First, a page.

Nigel Edwards (24th September 2014) provides The Nuffield Trust comments on Labour’s plans for the NHS.
The dishonesty and obfuscation will continue until after the next election… A paralysed political and administrative class needs to be freed from the shackles of fear, and only this will empower clinical staff to re-engage. Exit interviews, especially if made public, will help further..
The future funding of health and social care is arguably the big public policy conundrum of our age, yet politicians have been reluctant to address the unprecedented financial squeeze. That was until this week’s pledge by Labour of £2.5bn of new NHS spending. In this blog, Nigel Edwards examines the significance of the announcement and argues that without a plan for the NHS to break even in the next Parliament, Labour’s pledge would fall at the first hurdle.
Alarm bells have been sounding about the financial health of the NHS for some time now. Back in 2012 we warned of a yawning £30bn funding gap within a decade; earlier this year we warned of a funding crisis before the General Election; and figures released just last week showed that even the hospitals we’d expect to be financially viable are going into the red.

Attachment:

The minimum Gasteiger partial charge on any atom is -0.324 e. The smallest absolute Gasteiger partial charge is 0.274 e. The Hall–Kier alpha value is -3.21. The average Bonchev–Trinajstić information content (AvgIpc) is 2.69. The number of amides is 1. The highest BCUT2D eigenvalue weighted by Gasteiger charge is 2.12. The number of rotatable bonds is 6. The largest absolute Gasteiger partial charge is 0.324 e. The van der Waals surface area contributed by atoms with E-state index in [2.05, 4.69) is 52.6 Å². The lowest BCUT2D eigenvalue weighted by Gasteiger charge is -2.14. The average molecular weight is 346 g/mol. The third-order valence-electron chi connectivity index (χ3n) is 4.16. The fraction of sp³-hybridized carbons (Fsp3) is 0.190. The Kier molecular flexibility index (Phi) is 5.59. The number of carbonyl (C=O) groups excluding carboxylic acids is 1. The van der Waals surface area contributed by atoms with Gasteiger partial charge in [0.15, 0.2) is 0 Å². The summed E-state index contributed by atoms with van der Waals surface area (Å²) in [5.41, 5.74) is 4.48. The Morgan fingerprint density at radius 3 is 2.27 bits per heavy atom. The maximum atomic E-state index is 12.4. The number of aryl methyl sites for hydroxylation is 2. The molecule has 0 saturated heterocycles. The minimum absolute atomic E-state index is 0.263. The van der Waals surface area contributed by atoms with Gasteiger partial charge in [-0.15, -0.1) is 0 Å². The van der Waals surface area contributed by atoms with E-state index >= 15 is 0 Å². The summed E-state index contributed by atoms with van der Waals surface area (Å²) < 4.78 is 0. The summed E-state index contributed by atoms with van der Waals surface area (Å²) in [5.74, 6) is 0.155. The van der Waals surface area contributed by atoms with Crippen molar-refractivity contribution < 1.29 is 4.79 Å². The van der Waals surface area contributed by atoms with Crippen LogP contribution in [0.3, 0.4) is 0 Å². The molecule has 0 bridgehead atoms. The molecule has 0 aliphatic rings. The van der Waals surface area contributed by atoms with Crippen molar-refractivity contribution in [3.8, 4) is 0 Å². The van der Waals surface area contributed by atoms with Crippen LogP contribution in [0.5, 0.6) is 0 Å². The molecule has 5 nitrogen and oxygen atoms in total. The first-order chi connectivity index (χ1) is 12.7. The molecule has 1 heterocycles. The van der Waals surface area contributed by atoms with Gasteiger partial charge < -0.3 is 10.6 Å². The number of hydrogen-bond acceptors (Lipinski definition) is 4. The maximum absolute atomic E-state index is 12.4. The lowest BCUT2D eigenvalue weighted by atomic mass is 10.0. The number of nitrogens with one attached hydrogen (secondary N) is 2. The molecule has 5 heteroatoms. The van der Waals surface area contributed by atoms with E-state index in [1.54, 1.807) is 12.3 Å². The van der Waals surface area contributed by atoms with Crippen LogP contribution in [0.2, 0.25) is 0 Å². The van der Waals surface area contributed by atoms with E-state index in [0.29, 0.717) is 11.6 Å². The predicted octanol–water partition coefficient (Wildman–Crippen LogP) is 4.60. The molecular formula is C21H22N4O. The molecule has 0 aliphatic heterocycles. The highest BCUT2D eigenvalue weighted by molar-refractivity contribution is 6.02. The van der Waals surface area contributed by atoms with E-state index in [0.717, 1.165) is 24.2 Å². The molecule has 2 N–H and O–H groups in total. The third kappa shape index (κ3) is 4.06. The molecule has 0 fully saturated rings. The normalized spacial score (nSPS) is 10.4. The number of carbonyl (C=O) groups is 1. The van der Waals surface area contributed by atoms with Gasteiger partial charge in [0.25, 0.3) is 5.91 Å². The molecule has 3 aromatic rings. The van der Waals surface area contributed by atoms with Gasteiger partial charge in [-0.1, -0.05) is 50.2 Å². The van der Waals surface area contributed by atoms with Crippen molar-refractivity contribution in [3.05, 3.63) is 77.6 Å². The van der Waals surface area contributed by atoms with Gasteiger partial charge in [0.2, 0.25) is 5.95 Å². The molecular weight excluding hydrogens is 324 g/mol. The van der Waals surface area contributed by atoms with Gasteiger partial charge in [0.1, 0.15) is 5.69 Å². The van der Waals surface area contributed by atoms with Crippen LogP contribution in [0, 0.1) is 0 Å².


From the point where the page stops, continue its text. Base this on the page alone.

The situation for social care is, if anything, even bleaker: cuts of over £600m to adult social care since 2010 mean that almost a third fewer older adults receive publicly funded care now than in 2010. And concern is rising over the quality of social care as austerity bites.